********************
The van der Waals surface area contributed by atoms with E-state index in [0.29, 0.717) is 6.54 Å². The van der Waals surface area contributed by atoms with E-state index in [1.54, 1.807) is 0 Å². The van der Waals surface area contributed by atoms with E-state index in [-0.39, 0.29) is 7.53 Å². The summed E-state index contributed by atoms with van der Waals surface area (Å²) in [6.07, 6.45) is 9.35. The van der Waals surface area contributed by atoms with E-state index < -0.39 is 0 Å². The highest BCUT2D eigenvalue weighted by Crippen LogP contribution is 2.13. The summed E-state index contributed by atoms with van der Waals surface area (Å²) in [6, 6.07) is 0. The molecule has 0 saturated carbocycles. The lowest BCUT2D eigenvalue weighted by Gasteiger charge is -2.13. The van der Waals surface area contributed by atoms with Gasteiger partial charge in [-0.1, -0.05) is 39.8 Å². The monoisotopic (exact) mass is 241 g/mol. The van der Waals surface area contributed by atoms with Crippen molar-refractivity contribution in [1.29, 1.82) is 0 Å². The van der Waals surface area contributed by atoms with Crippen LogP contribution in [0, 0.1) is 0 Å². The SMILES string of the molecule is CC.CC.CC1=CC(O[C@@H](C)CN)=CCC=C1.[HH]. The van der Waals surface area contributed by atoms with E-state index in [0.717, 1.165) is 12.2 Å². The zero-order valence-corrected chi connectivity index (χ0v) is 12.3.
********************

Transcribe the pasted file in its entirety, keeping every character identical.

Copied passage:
The van der Waals surface area contributed by atoms with E-state index in [0.29, 0.717) is 6.54 Å². The van der Waals surface area contributed by atoms with E-state index in [1.54, 1.807) is 0 Å². The van der Waals surface area contributed by atoms with E-state index in [-0.39, 0.29) is 7.53 Å². The summed E-state index contributed by atoms with van der Waals surface area (Å²) in [6.07, 6.45) is 9.35. The van der Waals surface area contributed by atoms with E-state index < -0.39 is 0 Å². The highest BCUT2D eigenvalue weighted by Crippen LogP contribution is 2.13. The summed E-state index contributed by atoms with van der Waals surface area (Å²) in [6, 6.07) is 0. The molecule has 0 saturated carbocycles. The lowest BCUT2D eigenvalue weighted by Gasteiger charge is -2.13. The van der Waals surface area contributed by atoms with Gasteiger partial charge in [-0.1, -0.05) is 39.8 Å². The monoisotopic (exact) mass is 241 g/mol. The van der Waals surface area contributed by atoms with Crippen molar-refractivity contribution in [1.29, 1.82) is 0 Å². The van der Waals surface area contributed by atoms with Crippen LogP contribution in [0, 0.1) is 0 Å². The SMILES string of the molecule is CC.CC.CC1=CC(O[C@@H](C)CN)=CCC=C1.[HH]. The van der Waals surface area contributed by atoms with E-state index in [0.717, 1.165) is 12.2 Å². The zero-order valence-corrected chi connectivity index (χ0v) is 12.3.